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FICTION/Sullivan, J. Courtney
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New York : Alfred A. Knopf 2009.
1st ed
Physical Description
324 p. ; 25 cm
Main Author
J. Courtney Sullivan (-)
Review by Booklist Reviews

Introducing feminist chick lit in the form of first-time novelist Sullivan's diverting parody of life at Smith College. When Sally, Bree, April, and Celia meet during first-year orientation, they quickly bond as they navigate the tricky rules of their new home: no "girl-on-girl" showers before 10 a.m.; no meat in the dining hall unless it has a vegan sidekick; no (well, some) clothes during the opening convocation ceremony. As best friends, all their glories and foibles come to light, including Sally's lurid affair with an aging professor and Bree's switch from straight to gay despite her family's frowning disapproval. All postcollege transitions are also captured, from one-night stands to grad schools, first jobs and first homes, a wedding and a baby. When April, the radical in the group, begins to work with her idol, a "divisive" feminist known for extreme tactics, a secondary plot about human trafficking emerges, switching the mood from nostalgia to suspense. Sullivan's debut crackles with intelligent observations about the inner sanctum of the all-women's elite (yet scholarship-laden) college life. Copyright 2009 Booklist Reviews.

Review by Library Journal Reviews

Smith College brought Celia, Bree, Sally, and April together, and post-college troubles keep them close. A first novel from Smith-educated Sullivan; with a four-city tour. Copyright 2009 Reed Business Information.

Review by Library Journal Reviews

Graduating from college and moving into the "real world" is a rite of passage for many people. For Celia, Bree, April, and Sally, it's bittersweet to leave the confines of Smith College, where they all met. As first years, they bonded not only because they were new but because they lived together in the worst rooms in King House, third-floor maids' quarters. Celia's a Catholic schoolgirl, April an angry young feminist, and Bree the Southern belle who is already engaged, while Sally has just lost her mother to cancer. Despite these differences, they become best friends, and what they share at Smith carries them into their later lives—even as they go on to very different realities. Sullivan's first novel is a coming-of-age tale of young women in contemporary society where some of the battles of the women's movement have been won—but not all. The characters still face issues about sexuality, equality, and cultural expectations, and Sullivan's intriguing treatment partly refreshes the novel's familiar concept. For fans of contemporary women's fiction.—Robin Nesbitt, Columbus Metropolitan Lib., OH [Page 72]. Copyright 2008 Reed Business Information.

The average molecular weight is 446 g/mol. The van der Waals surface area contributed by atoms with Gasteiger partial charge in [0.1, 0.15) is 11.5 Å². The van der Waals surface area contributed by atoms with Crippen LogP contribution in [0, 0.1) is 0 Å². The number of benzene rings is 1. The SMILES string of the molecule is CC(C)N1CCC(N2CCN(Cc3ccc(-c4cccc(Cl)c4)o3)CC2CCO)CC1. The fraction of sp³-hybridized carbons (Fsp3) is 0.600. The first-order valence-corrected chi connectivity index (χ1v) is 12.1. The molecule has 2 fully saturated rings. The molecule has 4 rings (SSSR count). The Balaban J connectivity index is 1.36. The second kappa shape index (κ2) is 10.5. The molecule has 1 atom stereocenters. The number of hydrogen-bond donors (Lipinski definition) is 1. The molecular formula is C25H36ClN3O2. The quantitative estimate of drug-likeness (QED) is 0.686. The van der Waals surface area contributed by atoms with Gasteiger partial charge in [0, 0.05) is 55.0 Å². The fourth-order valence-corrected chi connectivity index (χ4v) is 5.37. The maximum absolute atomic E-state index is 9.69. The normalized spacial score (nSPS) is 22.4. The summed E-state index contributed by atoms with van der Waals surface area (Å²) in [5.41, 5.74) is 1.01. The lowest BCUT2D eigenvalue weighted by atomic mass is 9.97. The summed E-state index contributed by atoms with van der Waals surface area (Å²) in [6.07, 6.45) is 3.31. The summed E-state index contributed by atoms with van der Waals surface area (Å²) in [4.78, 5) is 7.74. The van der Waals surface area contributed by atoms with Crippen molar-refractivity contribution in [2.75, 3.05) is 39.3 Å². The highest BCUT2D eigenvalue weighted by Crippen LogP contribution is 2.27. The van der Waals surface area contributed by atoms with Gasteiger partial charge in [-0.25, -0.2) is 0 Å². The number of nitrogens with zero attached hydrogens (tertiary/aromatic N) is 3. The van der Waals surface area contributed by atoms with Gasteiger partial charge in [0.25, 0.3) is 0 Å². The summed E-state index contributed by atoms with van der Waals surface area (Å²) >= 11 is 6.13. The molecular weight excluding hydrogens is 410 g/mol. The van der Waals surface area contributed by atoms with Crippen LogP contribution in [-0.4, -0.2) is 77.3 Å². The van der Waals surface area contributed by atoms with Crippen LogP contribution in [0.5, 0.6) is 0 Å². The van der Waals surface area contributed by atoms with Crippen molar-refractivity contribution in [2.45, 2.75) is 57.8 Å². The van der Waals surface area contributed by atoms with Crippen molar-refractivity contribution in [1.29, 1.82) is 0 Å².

Review by Publishers Weekly Reviews

It isn't quite love at first sight when Celia, Sally, Bree and April meet as first-year hall mates at Smith College in the late 1990s. Sally, whose mother has just died, is too steeped in grief to think about making new friends, and April's radical politics rub against Celia and Bree's more conventional leanings. But as the girls try out their first days of independence together, the group forms an intense bond that grows stronger throughout their college years and is put to the test after graduation. Even as the young women try to support each other through the trials of their early twenties, various milestones—Sally's engagement, Bree's anomalous girlfriend, April's activist career—only seem to breed disagreement. Things come to a head the night before Sally's wedding, when an argument leaves the friends seething and silent; but before long, the women begin to suspect that life without one another might be harder than they thought. Sullivan's novel quickly endears the reader to her cast, though the book never achieves the heft Sullivan seems to be striving for. (June) [Page 34]. Copyright 2009 Reed Business Information.

Review by Publisher Summary 1

Celia, Bree, Sally, and April first meet as college freshmen and over a period of six years experience both happiness and disappointment as they to find fulfilling love relationships, deal with changes within their families, and pursue successful careers.

Review by Publisher Summary 2

The bestselling author of Maine brings us a sparkling tale of friendship and a fascinating portrait of the first generation of women who have all the opportunities in the world, but no clear idea about what to choose.  Assigned to the same dorm their first year at Smith College, Celia, Bree, Sally, and April couldn’t have less in common. Celia, a lapsed Catholic, arrives with a bottle of vodka in her suitcase; beautiful Bree pines for the fiancé she left behind in Savannah; Sally, preppy and obsessively neat, is reeling from the loss of her mother; and April, a radical, redheaded feminist wearing a “Riot: Don’t Diet” T-shirt, wants a room transfer immediately. Written with radiant style and a wicked sense of humor, Commencement follows these unlikely friends through college and the years beyond, brilliantly capturing the complicated landscape facing young women today.